Understanding and Labeling

It is a shame that in many cases, the level of debate in politics (either at the dinner table or between pundits) has not developed past kindergarten.  Name-calling and pigeon-holing and high emotion leading to arguments and recrimination are far from uncommon.

 

This is true in other fields, such as the arts, but is quite dramatic in politics.

 

There is a basic reason for this phenomenon.  When exposed to something new, people generally feel somewhat adrift, rootless in a wide open field –p- a rather uncomfortable sensation.  So they generally struggle to put some sort of boundary to that unknown, break it down, and then put a name to it.   In other words, what was once a part of the general whirl and static of the everyday is now an object of distinction.

 

While naming is a normal (perhaps even not required) step to understanding something, it does not mean anything further has been achieved.  “I don’t know what it is, but I know what to call it.”

 

A label gives the appearance of understanding, and therefore can stop people from actually investigating further because the thing is (obviously) already understood – a hidden sort of circular logic that is commonly indulged.

 

Labels are to assist understanding, not replace or substitute for it.

 

If someone is arguing (for example) in favor of investing in a social safety net, he/she may be quickly labeled and denounced as a “socialist,” which puts a patina of assumed understanding on something that is obviously much more nuanced than a single word.  Again, a word, a label, gives the appearance of understanding; if something is “understood,” you no longer need to look at it, to explore it, to understand it because, well, it is “understood.”  But ask what “socialism” is or why it is a bad thing, and you may get a blank stare and no answer.  They thought they understood because they were told that “safety net=socialism=bad,” while possibly not understanding any of the terms.  Importantly, it is not that the person is willingly trying to deceive.  Ignorance is often hidden under the façade of labels.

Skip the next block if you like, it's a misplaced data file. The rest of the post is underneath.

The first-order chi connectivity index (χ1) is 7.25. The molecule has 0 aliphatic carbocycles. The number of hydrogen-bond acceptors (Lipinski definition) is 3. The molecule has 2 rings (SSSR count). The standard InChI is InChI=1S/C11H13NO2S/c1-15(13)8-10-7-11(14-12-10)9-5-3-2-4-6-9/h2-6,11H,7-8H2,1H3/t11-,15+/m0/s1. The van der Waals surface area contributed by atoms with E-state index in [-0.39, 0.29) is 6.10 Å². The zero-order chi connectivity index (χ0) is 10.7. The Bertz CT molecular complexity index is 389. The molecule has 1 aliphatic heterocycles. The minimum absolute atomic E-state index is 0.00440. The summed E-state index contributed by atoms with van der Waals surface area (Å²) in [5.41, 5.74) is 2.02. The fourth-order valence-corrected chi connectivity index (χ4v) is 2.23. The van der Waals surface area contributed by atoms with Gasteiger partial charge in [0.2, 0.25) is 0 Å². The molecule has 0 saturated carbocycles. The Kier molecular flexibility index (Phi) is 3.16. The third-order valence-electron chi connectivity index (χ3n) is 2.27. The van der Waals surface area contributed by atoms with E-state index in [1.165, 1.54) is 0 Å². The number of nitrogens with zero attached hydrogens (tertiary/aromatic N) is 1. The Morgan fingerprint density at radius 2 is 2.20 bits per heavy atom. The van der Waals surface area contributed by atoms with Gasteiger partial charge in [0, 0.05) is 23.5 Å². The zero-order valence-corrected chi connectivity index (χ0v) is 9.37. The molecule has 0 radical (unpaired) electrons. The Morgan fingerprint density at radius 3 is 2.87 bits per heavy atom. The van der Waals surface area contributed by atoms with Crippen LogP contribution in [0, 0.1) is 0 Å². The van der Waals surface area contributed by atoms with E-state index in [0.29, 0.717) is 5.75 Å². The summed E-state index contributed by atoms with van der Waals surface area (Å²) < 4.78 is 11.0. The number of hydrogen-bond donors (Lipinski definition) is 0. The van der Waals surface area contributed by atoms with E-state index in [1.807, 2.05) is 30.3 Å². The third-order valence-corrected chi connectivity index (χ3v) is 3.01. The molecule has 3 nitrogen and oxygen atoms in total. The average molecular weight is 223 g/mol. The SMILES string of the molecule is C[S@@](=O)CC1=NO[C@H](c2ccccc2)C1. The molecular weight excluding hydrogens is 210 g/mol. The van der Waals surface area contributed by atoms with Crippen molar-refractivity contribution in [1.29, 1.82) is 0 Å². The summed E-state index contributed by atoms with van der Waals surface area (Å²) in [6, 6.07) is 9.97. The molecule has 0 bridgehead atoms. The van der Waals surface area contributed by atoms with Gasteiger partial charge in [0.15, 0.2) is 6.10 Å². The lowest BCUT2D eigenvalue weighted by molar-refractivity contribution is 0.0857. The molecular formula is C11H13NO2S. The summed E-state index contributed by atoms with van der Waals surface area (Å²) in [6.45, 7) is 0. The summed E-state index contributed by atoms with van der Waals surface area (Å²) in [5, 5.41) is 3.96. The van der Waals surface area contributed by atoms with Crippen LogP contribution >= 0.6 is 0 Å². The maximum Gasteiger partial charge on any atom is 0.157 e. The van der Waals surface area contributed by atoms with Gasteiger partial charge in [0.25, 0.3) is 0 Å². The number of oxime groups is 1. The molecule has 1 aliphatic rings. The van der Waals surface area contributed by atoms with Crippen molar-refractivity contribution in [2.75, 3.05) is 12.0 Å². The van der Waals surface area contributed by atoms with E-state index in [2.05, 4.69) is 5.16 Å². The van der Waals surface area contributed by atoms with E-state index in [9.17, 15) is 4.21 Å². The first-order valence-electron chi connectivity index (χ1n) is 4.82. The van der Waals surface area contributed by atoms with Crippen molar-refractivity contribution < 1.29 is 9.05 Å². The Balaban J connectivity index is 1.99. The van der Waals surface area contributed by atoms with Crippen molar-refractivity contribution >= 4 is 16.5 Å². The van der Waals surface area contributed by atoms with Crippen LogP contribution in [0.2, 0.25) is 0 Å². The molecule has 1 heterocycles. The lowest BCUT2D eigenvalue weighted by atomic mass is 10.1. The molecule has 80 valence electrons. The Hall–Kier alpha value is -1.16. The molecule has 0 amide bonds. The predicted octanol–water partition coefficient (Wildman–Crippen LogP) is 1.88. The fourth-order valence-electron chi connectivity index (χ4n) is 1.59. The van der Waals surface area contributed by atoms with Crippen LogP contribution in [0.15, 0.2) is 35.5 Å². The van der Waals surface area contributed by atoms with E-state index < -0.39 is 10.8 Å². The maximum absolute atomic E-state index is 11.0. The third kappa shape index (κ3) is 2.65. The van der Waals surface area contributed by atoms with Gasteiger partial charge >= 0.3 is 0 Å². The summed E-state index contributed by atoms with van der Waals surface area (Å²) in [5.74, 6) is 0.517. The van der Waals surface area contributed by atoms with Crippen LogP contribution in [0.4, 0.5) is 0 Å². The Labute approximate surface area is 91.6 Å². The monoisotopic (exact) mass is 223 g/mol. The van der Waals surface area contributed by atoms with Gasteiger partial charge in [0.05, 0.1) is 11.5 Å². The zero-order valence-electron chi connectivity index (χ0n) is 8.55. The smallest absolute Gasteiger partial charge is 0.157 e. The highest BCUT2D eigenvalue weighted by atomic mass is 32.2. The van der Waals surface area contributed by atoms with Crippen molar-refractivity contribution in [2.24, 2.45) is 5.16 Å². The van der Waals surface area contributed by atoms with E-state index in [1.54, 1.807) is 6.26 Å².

Labels break down reality into manageable parts, but they do not impart understanding in and of themselves.  Like any form of truth (no matter how slight), they are stepping stones towards greater horizons.  It is past time to graduate from kindergarten and move up to something greater.

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